John Caraga is located on a more dynamic, process and context, going beyond this structuralist view, seemingly logical, static and unchanging knowledge, propose d by Amorim. The interpretation of reality outside the human being is constitute d as an imperative for survival, primarily physiological, but also of identity. The "layout or mapping" of the physical and social environment around us becomes , therefore, an activity instrumental capacity for survival and perpetuation of the species. These maps (sets of records and representations of feasible sequenc es of behaviors) serve as repositories of basic knowledge that are needed to int eract through a given physical environment. Knowledge emerges therefore as an ac t necessary and viable human survival.€The narrative (memory, repository) of the action, kept at first in conversations "silent" with himself, will permit the o pening of another dimension (communication and social) knowledge as an instrumen t of identity and interaction with others (their like), with which and through w hich, he discovers more robust forms of collective survival. But within this soc ial interaction immaterial, apart from the action of physical and material natur e, one finds that the difference is at the root of identity that subsequently, t he human being seeks to preserve. This is the level of knowledge that emerges in simple and primitive communities whose basic need is, literally, survival. Comm unities to (re) produce simple and similar actions on the physical environment, such as collecting fruits, grazing, fishing, etc.. Marks an escalation of complexity is the size of group and community whose ident ity is expressed in the early interactions symbolic representation of artistic a nd ritualistic or dramatic, life together, and the identity of its individual me mbers, which results in densification of the communication and shall exceed a di mension of relationship with the immediate physical environment and achieves som e explanation of the totality of what surrounds them. Arise, then the dimensions of religious and magical explanation of the world. Caraga, using a more geometr ic, defines two action plans on the environment - at the activity level material : the space they occupy and a community within which interacts and behavior that individuals adopt in relation to the concrete context of the space occupy. Defi ning also two levels with regard to human communication (immaterial): persistenc e (coupled with the ability of choice and the preservation of community in the p hysical sense) and cohesion (towards greater resilience of the community, in soc ial terms). Thus the intersection of the planes: space / persistence - humans begin to dominate technical expertise, space / cohe sion - humans begin to develop political knowledge, behavior / cohesion - the hu mans begin to develop knowledge of artistic nature, and behavior / persistence human beings begin to develop knowledge of a religious nature. At this level of knowledge, John Caraça will call "tacit knowledge", because: Built from the original material and immaterial action immediate, everyday, and corresponds to a single degree of man's relationship with the physical and socia l environment. The aggregation of men in larger communities (cities) characterized by a plurali ty of types of man's relationship with its physical environment (farmers, fisher men, craftsmen, shepherds) leads to a greater cohesion of each particular commun ity, in particular effort replication of their knowledge, and interrelation with others, in a space that, henceforth, be common and shared. The need for new for ms of social cohesion (the presence of other communities), and amplification of the possibilities (materials) for survival leads to increasing explicitness of k nowledge. These evolving towards more organized, for example, the technique for the technology, from politics to the right; of magic and primitive art for aesth etics and fine arts, basic to the moral cohesion. The diversity of groups that e stablish an inter-subjective relationship to the level of immaterial dimension ( communication) associated with substantial changes in plans with persistence and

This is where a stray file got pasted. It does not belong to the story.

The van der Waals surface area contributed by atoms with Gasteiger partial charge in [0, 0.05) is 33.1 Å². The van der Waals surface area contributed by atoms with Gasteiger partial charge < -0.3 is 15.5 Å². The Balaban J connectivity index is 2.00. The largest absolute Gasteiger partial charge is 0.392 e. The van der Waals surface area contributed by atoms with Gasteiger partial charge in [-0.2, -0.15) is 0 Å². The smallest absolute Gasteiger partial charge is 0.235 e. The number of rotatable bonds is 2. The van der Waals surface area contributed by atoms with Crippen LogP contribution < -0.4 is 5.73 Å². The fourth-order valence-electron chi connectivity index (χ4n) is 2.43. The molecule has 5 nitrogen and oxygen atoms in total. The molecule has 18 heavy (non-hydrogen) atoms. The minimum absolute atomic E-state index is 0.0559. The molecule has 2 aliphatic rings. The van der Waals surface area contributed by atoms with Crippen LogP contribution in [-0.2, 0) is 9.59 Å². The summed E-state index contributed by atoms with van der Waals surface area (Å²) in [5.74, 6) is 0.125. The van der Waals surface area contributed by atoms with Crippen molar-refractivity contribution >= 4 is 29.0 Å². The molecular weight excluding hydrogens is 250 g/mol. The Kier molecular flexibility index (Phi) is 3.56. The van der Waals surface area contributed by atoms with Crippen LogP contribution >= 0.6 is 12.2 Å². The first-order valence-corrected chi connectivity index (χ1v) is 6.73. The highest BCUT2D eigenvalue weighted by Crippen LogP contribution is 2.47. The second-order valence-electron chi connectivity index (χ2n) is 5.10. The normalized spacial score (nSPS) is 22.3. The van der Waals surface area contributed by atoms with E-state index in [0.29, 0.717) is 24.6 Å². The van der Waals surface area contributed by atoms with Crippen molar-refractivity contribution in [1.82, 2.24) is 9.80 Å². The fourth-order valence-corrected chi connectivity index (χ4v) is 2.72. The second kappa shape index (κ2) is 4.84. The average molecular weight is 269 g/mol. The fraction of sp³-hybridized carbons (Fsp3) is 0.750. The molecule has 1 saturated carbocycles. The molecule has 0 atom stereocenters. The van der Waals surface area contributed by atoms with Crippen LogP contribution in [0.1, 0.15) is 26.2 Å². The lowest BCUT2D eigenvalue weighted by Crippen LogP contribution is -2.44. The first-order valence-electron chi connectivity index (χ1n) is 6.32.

cohesion (the groups have to negotiate among themselves and build their relatio nship and the difference in the action stuff) leads the acceleration of knowledg e, whether caused by the concentration of material and immaterial resources in t he same space. Thus, cities rise and facilitated the emergence of the need to tackle the intersubjective. Responding to it and solving it by the explicitness of the knowledge that simultaneously facilitate the sharing and use and, also, the proliferation of knowledge. Cities allowed the emergence of another form of complexity in mat erial and immaterial - the trade that a new chain of mutual influences strengthe ned the ability of generating material wealth, as well as greater density at the level of communication and circulation of knowledge. The intensification of wri ting and the onset of action is purely intellectual, no longer directly linked t o the physical environment, will then enable the emergence of more organized dis ciplinary nature - constitute the basis of the nature of the subject and then a self-reflective approach to own act of knowing and being human. From here open t he door for reflection on the method of knowing,€criteria of truth and demonstra tion abstract that will lead to science moderna1. BIBLIOGRAPHY: Caraga, J. (19?). Amorim, A. (19?). But there is no reference details, so that it apologizes to the authors cited he re. *** *** *** © Celeste Duque - 04/06/2008 1 Supplement this reading with the texts support the subject Introduction to Psych ology, 1st Cycle - 1st Year - 1st Semester - 2003-2004, including the introducti on to the text: "Emergence of Modern Science."